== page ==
Onion skins aren’t effective treatments for prostatitis or UTIs

30 October 2023
What was claimed

Onion skin treats prostatitis and UTIs.

Our verdict

There’s no evidence to suggest this is true. Prostatitis and UTI can lead to life threatening infections if not treated properly with antibiotics.

A Facebook video shared more than 2,000 times claims that a drink made by boiling onion skins can “treat prostatitis” and “eliminate” or “combat urinary tract infections”. This is not true.

Neither onions nor onion skins are a recognised treatment for either condition, and we can find no evidence that they would be beneficial.

We have written many times before about false health claims relating to foods. Bad information about diseases and their treatments can cause harm, especially if people delay seeking appropriate care for something that can become more serious over time.

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The video

The post contains what appears to be an AI generated video of a man dressed as a doctor talking about onion peels. It advises people to boil onion peels and drink the resulting fluid, claiming, among other things: “Onion peels offer extensive benefits. They treat prostatitis [and] combat urinary tract infections.”.

The Facebook account that posted the video appears to have posted many other similar videos using AI-generated characters dressed as doctors. The original TikTok video has over 11,000 shares and the account has many more videos of the AI-generated doctor than on Facebook.


The prostate is a small gland found between the bladder and the penis. It produces components of semen.

Prostatitis is an inflammation of the gland. Most commonly it is a chronic condition that comes and goes over a long period of time. But sometimes the inflammation can be acute, meaning it comes on suddenly. Acute prostatitis is more dangerous than chronic.

Chronic prostatitis can cause pain anywhere from the abdomen to the testicles, and often difficulty urinating or with sexual function. It is treated differently depending on the symptoms present, but helpful medications can include painkillers, antibiotics or specific drugs to reduce the swelling and help you urinate normally.

Acute prostatitis is a more severe disease. It needs to be treated with antibiotics. It can lead to very severe and life threatening infections like a prostate abscess or sepsis.

Onion skin is not mentioned by NICE (the body that officially recommends treatments in the UK based on the best evidence available) or the NHS as a treatment for acute or chronic prostatitis.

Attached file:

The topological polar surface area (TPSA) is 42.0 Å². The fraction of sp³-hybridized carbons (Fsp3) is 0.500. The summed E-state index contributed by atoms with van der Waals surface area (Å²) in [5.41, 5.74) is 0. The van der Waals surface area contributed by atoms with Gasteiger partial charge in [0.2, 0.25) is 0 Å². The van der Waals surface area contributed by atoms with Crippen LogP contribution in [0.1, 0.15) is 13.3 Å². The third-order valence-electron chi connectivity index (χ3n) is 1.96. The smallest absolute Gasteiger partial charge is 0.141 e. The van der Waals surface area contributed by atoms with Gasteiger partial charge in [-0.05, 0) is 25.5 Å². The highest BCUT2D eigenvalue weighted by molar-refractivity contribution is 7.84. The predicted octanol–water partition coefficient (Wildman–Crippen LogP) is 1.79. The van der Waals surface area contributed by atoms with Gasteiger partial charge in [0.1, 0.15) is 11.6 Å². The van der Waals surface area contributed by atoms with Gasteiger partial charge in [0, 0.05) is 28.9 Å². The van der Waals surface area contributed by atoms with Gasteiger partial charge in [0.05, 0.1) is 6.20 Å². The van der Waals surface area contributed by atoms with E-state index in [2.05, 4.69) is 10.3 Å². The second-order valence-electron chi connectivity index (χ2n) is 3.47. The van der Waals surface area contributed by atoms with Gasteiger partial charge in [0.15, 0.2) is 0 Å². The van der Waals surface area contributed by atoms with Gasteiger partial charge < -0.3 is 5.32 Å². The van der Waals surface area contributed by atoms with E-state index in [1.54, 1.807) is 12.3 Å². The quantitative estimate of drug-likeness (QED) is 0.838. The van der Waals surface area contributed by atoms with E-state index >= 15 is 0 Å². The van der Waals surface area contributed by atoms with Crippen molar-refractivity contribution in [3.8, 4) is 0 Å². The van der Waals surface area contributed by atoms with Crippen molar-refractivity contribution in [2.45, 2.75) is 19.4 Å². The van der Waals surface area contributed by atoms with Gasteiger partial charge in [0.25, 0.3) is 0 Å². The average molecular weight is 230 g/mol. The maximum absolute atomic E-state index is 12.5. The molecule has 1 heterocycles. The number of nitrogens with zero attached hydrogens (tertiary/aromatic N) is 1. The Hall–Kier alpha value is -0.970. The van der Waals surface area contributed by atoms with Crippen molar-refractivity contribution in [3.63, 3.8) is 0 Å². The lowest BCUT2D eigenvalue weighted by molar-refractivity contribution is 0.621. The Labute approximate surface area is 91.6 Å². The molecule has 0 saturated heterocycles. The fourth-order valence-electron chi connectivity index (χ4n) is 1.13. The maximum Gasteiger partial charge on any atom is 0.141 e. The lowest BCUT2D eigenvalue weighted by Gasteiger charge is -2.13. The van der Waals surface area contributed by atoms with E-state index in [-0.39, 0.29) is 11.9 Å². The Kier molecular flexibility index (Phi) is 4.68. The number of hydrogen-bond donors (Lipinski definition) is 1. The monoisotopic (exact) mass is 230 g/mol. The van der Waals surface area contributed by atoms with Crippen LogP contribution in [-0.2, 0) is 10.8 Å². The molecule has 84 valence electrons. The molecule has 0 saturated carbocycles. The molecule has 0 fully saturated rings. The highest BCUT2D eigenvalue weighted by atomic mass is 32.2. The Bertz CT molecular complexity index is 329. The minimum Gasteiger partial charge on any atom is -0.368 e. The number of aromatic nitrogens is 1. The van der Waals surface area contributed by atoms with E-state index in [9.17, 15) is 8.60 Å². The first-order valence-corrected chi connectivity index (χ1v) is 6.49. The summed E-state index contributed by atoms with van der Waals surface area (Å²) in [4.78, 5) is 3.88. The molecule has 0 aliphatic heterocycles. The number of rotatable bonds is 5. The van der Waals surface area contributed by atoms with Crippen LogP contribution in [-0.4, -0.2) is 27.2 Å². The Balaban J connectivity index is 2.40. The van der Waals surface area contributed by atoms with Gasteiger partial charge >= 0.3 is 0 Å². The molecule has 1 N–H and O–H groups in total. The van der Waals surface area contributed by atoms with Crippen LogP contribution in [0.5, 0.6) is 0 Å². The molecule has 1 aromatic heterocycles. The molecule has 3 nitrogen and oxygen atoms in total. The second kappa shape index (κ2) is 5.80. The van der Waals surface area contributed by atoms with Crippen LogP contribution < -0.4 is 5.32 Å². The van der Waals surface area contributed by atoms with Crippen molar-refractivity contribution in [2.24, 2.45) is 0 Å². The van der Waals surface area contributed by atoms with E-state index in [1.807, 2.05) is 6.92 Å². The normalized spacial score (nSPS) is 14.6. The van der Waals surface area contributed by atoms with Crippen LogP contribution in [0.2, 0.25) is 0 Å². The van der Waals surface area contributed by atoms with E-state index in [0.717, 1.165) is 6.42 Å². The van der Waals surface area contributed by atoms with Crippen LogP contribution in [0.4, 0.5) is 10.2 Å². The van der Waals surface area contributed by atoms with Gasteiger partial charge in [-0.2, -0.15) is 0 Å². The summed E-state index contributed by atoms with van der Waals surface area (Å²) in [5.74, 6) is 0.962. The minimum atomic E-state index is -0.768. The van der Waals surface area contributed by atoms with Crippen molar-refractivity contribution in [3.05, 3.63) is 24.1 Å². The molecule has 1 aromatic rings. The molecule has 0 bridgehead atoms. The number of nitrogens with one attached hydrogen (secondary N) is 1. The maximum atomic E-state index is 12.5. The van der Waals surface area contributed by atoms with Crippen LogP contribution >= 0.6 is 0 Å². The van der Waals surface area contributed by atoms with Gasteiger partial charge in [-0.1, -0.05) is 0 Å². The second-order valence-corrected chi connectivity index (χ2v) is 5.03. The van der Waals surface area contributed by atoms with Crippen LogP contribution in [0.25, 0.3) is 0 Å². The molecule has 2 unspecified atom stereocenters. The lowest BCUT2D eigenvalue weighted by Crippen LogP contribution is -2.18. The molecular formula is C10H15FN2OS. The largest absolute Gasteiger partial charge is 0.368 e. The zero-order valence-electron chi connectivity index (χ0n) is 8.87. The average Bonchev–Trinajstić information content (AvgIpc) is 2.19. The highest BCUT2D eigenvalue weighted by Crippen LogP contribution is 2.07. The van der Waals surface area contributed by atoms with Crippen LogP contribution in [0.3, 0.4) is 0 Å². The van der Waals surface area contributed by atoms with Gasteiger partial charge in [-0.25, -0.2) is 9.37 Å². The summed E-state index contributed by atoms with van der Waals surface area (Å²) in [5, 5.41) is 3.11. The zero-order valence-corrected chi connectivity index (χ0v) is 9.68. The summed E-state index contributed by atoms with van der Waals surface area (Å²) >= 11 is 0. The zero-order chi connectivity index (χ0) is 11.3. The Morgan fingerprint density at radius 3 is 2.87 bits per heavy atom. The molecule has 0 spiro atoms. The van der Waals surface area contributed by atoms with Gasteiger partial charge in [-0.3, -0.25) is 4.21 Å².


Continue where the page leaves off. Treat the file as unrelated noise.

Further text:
A urinary tract infection (UTI) is, as the name suggests, an infection somewhere in the urinary tract, which is composed of your kidneys, bladder, ureters (tubes connecting the two) and the urethra (the tube leading to the outside genitalia).

The NHS gives advice on preventing UTIs including personal hygiene measures and keeping well hydrated.

Some people experience recurrent UTIs. Treatment to prevent these can include antibiotics or oestrogen products for postmenopausal patients. Other potential measures to reduce the infections include the supplement D-mannose and cranberry products (though the evidence for the latter is weak).

Lower UTIs (where the infection hasn’t gone above the bladder) in males and pregnant females always need antibiotics. Women who aren’t pregnant can sometimes be managed without antibiotics if the infection lasts less than 48 hours and doesn’t get worse. Infections further up, in the kidneys—also called pyelonephritis—always require antibiotics.

UTIs can lead to sepsis if not treated appropriately.

Onion skin is not mentioned by NICE or the NHS as a treatment or a preventative measure for UTIs.

Could onions be effective?

Full Fact was unable to find any studies looking at onion skins in relation to these specific conditions.

We did find some studies that have looked at onion’s antibiotic properties. One small study looked at the effect of onion bulbs on bacteria grown from patients with urine infections, but the researchers discarded the skins and found that onion wasn’t very effective anyway. Other studies have looked at the effects of extracts (concentrated compounds made from onions rather than the vegetable itself) on various bugs in the lab.

This is not good evidence that an infusion made from onion skins would be useful for treating or preventing prostatitis or UTIs.

The information included in this article contains the latest evidence and official guidance available at the time it was written. This is not a substitute for medical advice. If you require specific medical advice please consult your GP.

Featured image courtesy of Uwe Baumann

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